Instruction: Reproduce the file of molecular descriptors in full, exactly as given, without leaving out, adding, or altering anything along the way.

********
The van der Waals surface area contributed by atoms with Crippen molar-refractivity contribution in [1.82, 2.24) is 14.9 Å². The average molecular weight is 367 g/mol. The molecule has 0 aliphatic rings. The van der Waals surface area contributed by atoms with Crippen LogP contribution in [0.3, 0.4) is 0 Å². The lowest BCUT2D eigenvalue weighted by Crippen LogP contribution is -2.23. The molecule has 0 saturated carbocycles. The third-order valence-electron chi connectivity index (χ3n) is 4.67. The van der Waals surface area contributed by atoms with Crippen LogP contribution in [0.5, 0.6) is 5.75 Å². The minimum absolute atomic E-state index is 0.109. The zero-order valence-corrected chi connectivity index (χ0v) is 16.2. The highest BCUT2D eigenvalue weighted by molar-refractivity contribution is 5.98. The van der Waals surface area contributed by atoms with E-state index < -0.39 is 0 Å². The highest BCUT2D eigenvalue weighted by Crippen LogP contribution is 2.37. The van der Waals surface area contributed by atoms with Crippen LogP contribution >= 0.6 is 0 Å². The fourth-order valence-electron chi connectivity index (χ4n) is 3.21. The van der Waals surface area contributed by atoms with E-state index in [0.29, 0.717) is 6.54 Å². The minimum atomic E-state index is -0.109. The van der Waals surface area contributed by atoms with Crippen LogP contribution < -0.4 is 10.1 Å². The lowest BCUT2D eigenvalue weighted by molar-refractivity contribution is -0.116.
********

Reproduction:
The van der Waals surface area contributed by atoms with Crippen molar-refractivity contribution in [1.82, 2.24) is 14.9 Å². The average molecular weight is 367 g/mol. The molecule has 0 aliphatic rings. The van der Waals surface area contributed by atoms with Crippen LogP contribution in [0.3, 0.4) is 0 Å². The lowest BCUT2D eigenvalue weighted by Crippen LogP contribution is -2.23. The molecule has 0 saturated carbocycles. The third-order valence-electron chi connectivity index (χ3n) is 4.67. The van der Waals surface area contributed by atoms with Crippen LogP contribution in [0.5, 0.6) is 5.75 Å². The minimum absolute atomic E-state index is 0.109. The zero-order valence-corrected chi connectivity index (χ0v) is 16.2. The highest BCUT2D eigenvalue weighted by molar-refractivity contribution is 5.98. The van der Waals surface area contributed by atoms with E-state index < -0.39 is 0 Å². The highest BCUT2D eigenvalue weighted by Crippen LogP contribution is 2.37. The van der Waals surface area contributed by atoms with Crippen LogP contribution >= 0.6 is 0 Å². The fourth-order valence-electron chi connectivity index (χ4n) is 3.21. The van der Waals surface area contributed by atoms with E-state index in [0.29, 0.717) is 6.54 Å². The minimum atomic E-state index is -0.109. The van der Waals surface area contributed by atoms with Crippen LogP contribution < -0.4 is 10.1 Å². The lowest BCUT2D eigenvalue weighted by molar-refractivity contribution is -0.116.